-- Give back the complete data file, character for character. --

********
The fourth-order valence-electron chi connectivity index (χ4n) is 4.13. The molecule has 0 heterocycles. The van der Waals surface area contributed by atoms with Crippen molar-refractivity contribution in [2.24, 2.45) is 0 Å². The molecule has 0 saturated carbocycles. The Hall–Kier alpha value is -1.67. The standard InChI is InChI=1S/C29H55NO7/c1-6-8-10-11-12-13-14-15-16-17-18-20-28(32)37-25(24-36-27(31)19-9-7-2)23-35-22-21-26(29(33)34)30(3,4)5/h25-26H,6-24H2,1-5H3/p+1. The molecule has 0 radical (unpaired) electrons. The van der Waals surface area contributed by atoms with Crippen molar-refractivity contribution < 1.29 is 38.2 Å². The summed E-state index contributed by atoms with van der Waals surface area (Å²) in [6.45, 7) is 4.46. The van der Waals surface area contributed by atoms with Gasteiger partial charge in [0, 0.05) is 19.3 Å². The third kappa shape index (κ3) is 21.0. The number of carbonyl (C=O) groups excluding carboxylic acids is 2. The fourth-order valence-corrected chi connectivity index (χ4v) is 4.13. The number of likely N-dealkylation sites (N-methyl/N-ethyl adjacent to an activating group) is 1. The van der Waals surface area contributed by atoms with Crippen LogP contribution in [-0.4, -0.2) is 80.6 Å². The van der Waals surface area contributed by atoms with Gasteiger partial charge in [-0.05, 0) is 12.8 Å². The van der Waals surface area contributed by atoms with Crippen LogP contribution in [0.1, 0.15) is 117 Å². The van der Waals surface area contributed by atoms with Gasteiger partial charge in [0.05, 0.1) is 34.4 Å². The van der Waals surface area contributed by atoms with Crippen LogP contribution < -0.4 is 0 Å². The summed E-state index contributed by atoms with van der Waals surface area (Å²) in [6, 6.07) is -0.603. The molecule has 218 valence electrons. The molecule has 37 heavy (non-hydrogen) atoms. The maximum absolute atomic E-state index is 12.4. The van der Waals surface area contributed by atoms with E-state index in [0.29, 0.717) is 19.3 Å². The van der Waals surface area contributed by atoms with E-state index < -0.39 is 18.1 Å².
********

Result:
The fourth-order valence-electron chi connectivity index (χ4n) is 4.13. The molecule has 0 heterocycles. The van der Waals surface area contributed by atoms with Crippen molar-refractivity contribution in [2.24, 2.45) is 0 Å². The molecule has 0 saturated carbocycles. The Hall–Kier alpha value is -1.67. The standard InChI is InChI=1S/C29H55NO7/c1-6-8-10-11-12-13-14-15-16-17-18-20-28(32)37-25(24-36-27(31)19-9-7-2)23-35-22-21-26(29(33)34)30(3,4)5/h25-26H,6-24H2,1-5H3/p+1. The molecule has 0 radical (unpaired) electrons. The van der Waals surface area contributed by atoms with Crippen molar-refractivity contribution < 1.29 is 38.2 Å². The summed E-state index contributed by atoms with van der Waals surface area (Å²) in [6.45, 7) is 4.46. The van der Waals surface area contributed by atoms with Gasteiger partial charge in [0, 0.05) is 19.3 Å². The third kappa shape index (κ3) is 21.0. The number of carbonyl (C=O) groups excluding carboxylic acids is 2. The fourth-order valence-corrected chi connectivity index (χ4v) is 4.13. The number of likely N-dealkylation sites (N-methyl/N-ethyl adjacent to an activating group) is 1. The van der Waals surface area contributed by atoms with Crippen LogP contribution in [-0.4, -0.2) is 80.6 Å². The van der Waals surface area contributed by atoms with Gasteiger partial charge in [-0.05, 0) is 12.8 Å². The van der Waals surface area contributed by atoms with Crippen LogP contribution in [0.1, 0.15) is 117 Å². The van der Waals surface area contributed by atoms with Gasteiger partial charge in [0.05, 0.1) is 34.4 Å². The van der Waals surface area contributed by atoms with Crippen LogP contribution < -0.4 is 0 Å². The summed E-state index contributed by atoms with van der Waals surface area (Å²) in [6, 6.07) is -0.603. The molecule has 218 valence electrons. The molecule has 37 heavy (non-hydrogen) atoms. The maximum absolute atomic E-state index is 12.4. The van der Waals surface area contributed by atoms with E-state index in [0.29, 0.717) is 19.3 Å². The van der Waals surface area contributed by atoms with E-state index < -0.39 is 18.1 Å².